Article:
“We didn’t have a clear picture of what we’d become after the programme. Since we graduated, NIMASA hasn’t bothered to do a feedback mechanism to study the growth of the people they trained. We just come back and collect certificates from NIMASA and the deal is over. NIMASA should tell us: Why did they train us? What is the objective of training seafarers? Isn’t this an effort in futility? I learnt that more than N20million was spent on each of us. Imagine the amount wasted on tickets, tuition and other allowance. We were supposed to get $1000 monthly allowance as stipulated in the proposal but we only got $200. There are so many issues”, she lamented.

Meanwhile another NSDP product, Engr. Mariam Hassan stressed that female cadets have found seatime opportunities more difficult to obtain. She wondered why NIMASA hasn’t taken steps to ensure that certain number of cadets are placed on all ships that do business in Nigeria to expedite the training process of cadets.

“Those of us that are girls have suffered the most because when there are opportunities for seatime, we have cases where companies say that they don’t want ladies. They say there is no availability for females onboard because we don’t have the power to do tedious work. You can’t spend millions to train a female cadet and a company says it doesn’t take females. It’s a different issue if one doesn’t meet their required standards but to dismiss cadets on the basis of their gender is a shame”, Mariam said.

Engr. Mariam also lamented that the government was doing nothing to ensure that NSDP gradaunds get seatime. “Can’t NIMASA come up with a policy to demand that foreign ships that do business in Nigeria take onboard 8-10 cadets with 3-4 slots left for female cadets? Foreigners are taking our jobs and we have qualified graduates who just need the opportunity of seatime but the government is doing nothing to assist. The government should insist that these foreign vessels take Nigerian qualified cadets onboard before they grant them certain certification”, she queried.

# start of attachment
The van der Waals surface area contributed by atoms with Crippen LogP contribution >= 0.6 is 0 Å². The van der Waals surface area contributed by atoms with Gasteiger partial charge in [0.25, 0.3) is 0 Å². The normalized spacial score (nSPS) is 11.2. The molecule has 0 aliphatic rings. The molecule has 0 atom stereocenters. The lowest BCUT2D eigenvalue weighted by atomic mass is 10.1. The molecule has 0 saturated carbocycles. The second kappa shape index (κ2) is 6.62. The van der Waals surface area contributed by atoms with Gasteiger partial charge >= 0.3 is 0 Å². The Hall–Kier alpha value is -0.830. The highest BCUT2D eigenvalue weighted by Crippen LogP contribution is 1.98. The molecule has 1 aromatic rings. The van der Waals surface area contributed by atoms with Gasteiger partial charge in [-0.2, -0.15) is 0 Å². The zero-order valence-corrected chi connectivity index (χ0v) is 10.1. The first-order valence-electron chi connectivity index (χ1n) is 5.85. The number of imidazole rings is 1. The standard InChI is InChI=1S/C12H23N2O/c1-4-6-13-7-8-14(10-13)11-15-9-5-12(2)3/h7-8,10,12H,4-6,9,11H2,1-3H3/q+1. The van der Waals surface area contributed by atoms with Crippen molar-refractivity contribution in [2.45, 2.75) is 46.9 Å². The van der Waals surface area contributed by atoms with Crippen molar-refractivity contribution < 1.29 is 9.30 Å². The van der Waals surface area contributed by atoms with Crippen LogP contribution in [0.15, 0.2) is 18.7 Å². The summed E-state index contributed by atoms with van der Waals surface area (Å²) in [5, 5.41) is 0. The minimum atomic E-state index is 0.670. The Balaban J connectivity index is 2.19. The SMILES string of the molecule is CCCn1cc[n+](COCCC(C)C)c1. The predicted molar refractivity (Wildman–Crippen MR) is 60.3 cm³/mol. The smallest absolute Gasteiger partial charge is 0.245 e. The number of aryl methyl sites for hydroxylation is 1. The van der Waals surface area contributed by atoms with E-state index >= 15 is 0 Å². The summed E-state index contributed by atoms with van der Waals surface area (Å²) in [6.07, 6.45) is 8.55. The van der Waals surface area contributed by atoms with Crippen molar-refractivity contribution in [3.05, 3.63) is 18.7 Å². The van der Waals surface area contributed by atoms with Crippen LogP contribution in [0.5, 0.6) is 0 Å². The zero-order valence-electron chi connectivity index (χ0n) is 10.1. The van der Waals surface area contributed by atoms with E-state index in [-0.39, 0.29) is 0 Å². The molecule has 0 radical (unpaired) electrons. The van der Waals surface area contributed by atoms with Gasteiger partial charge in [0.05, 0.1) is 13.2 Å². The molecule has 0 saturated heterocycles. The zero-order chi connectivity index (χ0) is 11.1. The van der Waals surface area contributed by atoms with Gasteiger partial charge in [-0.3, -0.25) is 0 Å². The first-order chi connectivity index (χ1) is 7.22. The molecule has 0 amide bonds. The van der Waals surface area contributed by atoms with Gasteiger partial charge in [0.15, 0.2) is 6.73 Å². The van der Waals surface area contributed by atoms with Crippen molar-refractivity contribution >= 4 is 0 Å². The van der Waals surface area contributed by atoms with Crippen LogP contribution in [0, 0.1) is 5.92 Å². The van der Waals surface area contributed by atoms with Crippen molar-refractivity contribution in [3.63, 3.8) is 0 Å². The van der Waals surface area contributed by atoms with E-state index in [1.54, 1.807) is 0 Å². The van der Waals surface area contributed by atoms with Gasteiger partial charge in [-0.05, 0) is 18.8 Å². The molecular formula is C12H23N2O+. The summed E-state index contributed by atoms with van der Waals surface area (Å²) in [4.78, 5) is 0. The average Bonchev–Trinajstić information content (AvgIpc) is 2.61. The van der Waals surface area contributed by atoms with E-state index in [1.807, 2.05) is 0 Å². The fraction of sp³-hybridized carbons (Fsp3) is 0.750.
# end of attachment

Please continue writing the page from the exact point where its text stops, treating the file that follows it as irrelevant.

When contacted to react to these allegations, the Head of Corporate Communications, NIMASA, Mr. Isichei Osamgbi said he didn’t have details on the amount spent by the agency on each NSDP student.

However, he maintained that NSDP programme was advertised and candidates choose their desired courses. “The NSDP courses were advertized and people chose their desired courses. Even in the Joint Admission Matriculation Board (JAMB) exercise, people see certain courses and opt to study them without having full knowledge about the discipline but the onus lies on the student and not JAMB or NIMASA in this case.” Isichei said.

However, the convener of the Nigerian seafarers event to mark the Seafarers day, Capt Segun Enitan, also expressed grief as he stressed that Nigerian seafarers have been relegated to the background by heads of maritime agencies when it comes to decision-making in the sector.

At the event which took place at Federal College of Fisheries and Marine Technology (FCFMT) Victoria Island, Lagos with hundreds of seafarers and Master Mariners in attendance, Capt. Segun stated that the challenges facing seafarers ranges from lack of health insurance policy, to discrimination on board, lack of proper identification, poor numeration, huge problem of unemployment, no adequate uniform scheme, etc.